My Heart Leaps Up

My heart leaps up when I behold

A rainbow in the sky: So was it when my life began; So is it now I am a man; So be it when I shall grow old,

Or let me die! The Child is father of the Man; . . .

Human Encountering Nature. Simply, the poet suddenly beholds an element or aspect of nature as if for the first time, with keen perception. Here's another excerpt from a famous Wordsworth poem:

I wandered lonely as a cloud That floats on high o'er vales and hills, When all at once I saw a crowd, A host, of golden daffodils; Beside the lake, beneath the trees, Fluttering and dancing in the breeze. . . .

Nature as Reflection of Mood. In this type of poem, the setting is outdoors and the poet describes a personal feeling, not in context with what is seen in nature, but as a backdrop for mood. Here's an excerpt from such a poem titled "Stanzas Written in Dejection, Near Naples" by Shelley:

I see the Deep's untrampled floor

With green and purple seaweeds strown; I see the waves upon the shore,

Like light dissolved in star-showers, thrown: I sit upon the sands alone — The lightning of the noontide ocean Is flashing round me, and a tone Arises from its measured motion;

How sweet! did any heart now share in my emotion. . . .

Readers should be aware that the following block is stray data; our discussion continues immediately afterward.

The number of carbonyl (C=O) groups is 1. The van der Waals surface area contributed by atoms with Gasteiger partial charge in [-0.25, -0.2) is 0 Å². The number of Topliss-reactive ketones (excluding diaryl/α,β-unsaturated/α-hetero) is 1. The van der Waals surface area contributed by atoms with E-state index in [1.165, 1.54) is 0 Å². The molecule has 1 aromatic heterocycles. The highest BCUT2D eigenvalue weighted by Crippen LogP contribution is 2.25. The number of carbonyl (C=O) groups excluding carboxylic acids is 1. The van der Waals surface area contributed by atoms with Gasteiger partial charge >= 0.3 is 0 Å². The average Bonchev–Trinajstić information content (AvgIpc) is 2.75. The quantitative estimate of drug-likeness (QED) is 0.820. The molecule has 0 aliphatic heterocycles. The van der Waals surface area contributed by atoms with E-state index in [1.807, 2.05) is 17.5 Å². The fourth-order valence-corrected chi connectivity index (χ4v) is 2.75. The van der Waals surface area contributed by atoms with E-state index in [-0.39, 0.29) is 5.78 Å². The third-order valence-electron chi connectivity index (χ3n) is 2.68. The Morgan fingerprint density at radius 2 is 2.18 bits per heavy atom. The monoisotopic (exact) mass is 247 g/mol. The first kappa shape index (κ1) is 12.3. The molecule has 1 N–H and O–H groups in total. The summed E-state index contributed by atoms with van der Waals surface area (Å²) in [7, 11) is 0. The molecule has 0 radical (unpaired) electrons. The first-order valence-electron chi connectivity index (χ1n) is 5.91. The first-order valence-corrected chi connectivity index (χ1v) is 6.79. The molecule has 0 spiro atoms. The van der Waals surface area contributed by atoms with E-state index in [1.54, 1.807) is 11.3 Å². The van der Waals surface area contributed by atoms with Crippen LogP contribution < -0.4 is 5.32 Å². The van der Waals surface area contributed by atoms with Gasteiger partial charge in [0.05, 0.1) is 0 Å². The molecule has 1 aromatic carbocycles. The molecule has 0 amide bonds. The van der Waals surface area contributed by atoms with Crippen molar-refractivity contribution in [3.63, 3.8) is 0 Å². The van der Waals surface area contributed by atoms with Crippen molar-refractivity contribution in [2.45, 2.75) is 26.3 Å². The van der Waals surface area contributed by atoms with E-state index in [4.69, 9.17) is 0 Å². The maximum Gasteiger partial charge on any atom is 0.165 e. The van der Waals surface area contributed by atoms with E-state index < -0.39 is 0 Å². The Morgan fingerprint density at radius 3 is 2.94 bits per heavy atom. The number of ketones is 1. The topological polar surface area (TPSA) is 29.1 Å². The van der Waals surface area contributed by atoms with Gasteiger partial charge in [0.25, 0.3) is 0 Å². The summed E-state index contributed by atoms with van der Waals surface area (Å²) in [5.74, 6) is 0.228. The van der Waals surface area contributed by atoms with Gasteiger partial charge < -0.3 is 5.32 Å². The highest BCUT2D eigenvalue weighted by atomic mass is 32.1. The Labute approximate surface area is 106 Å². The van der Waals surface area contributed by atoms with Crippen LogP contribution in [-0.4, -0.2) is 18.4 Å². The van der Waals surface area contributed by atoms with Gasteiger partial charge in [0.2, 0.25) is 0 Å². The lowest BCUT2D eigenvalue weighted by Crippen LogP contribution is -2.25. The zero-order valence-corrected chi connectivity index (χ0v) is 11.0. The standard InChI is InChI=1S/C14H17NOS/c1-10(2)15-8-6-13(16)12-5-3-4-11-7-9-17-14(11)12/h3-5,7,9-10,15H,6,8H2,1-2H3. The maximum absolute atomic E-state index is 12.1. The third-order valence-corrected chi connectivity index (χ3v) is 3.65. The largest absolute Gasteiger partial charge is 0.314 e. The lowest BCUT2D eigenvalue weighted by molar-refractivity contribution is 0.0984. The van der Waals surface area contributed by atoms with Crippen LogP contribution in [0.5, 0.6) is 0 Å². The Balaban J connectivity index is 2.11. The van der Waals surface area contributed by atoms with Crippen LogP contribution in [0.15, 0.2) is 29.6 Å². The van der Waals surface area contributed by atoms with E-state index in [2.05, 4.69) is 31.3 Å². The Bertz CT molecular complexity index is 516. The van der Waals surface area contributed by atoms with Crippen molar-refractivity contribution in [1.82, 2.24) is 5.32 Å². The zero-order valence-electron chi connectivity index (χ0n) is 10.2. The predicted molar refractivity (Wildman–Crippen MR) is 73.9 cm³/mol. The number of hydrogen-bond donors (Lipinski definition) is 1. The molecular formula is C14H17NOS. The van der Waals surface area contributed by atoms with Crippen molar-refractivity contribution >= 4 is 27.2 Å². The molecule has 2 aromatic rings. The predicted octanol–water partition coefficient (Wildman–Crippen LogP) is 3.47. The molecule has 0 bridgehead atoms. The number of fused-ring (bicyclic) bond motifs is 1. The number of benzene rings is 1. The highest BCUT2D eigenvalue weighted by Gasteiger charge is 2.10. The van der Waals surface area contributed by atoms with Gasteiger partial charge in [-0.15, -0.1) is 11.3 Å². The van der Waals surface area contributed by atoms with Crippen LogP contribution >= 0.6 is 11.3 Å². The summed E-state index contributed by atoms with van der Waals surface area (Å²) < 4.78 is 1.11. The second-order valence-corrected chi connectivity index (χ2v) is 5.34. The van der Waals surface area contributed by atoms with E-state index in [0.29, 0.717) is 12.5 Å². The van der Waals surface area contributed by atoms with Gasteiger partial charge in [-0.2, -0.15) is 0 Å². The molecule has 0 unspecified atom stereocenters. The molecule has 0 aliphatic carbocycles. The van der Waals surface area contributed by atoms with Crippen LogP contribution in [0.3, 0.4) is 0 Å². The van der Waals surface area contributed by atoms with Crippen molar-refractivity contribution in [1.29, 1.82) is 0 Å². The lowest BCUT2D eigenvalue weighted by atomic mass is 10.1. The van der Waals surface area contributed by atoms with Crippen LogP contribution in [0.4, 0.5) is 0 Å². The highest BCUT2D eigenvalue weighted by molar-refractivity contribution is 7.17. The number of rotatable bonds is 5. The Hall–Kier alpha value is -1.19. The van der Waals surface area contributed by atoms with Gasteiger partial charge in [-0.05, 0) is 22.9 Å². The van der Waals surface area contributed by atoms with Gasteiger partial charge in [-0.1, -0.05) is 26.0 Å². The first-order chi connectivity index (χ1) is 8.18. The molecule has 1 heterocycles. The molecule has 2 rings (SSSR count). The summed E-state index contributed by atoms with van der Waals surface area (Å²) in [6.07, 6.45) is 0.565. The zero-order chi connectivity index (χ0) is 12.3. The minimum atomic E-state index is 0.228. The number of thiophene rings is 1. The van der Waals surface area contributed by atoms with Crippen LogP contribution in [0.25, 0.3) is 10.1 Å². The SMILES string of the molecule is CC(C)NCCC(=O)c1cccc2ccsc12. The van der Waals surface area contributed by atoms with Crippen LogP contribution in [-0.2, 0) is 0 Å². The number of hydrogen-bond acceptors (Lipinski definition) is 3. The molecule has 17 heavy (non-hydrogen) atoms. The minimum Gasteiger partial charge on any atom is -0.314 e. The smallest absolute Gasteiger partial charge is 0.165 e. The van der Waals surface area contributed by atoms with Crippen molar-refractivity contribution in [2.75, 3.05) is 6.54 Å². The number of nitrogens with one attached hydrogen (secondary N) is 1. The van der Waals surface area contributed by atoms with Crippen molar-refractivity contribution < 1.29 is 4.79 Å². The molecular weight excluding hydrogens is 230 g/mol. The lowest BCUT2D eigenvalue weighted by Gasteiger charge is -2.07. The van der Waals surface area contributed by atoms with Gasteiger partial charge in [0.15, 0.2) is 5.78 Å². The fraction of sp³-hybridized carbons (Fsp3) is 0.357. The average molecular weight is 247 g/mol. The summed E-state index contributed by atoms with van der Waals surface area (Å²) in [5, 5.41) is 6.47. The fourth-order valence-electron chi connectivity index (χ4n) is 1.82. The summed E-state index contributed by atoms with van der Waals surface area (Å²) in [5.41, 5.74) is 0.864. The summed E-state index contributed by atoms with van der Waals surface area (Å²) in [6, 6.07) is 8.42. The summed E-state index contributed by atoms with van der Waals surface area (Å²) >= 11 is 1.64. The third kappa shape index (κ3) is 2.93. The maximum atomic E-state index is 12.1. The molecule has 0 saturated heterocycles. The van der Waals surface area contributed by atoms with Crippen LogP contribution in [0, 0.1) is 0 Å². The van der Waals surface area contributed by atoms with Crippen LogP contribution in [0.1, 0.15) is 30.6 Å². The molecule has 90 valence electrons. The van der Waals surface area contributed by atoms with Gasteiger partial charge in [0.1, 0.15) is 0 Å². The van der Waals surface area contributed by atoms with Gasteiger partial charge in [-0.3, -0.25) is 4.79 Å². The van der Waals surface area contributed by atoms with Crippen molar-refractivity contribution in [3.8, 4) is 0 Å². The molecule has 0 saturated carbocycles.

Nature-Human Celebration. The poet celebrates himself or herself as part of nature, as does Walt Whitman in this excerpt:

SPONTANEOUS ME Spontaneous me, Nature,

The loving day, the mounting sun, the friend I am happy with, The arm of my friend hanging idly over my shoulder, The hillside whiten'd with blossoms of the mountain ash, The same late in autumn, the hues of red, yellow, drab, purple, and light and dark green, . . .

Essence of Nature. Such verse focuses on some element of nature and describes its beauty or essence, as H.D. does in this excerpt from a poem titled "Sea Violet":

Violet your grasp is frail on the edge of the sand-hill, but you catch the light — frost, a star edges with its fire.

Isolation From Nature. This type of verse describes how a person feels apart from the natural world, excluded somehow from its essence or beauty, as this excerpt from a poem titled "Blight" by Emerson illustrates:

Our eyes

Are armed, but we are strangers to the stars, And strangers to the mystic beast and bird, And strangers to the plant and to the mine. . . .

Nature as Reflection of God. One of the most common types of nature poems, this calls on some aspect or element of nature to harken images of the Creator. An example by Edna St. Vincent Millay:


0 world, I cannot hold thee close enough! Thy winds, thy wide grey skies! Thy mists, that roll and rise! Thy woods, this autumn day, that ache and sag And all but cry with colour!

If you scan major anthologies, you'll find plenty of examples of nature verse. The best all have one common element: They do not gild the lily, as it were, attempting to improve nature. Nature cannot be improved — only observed.

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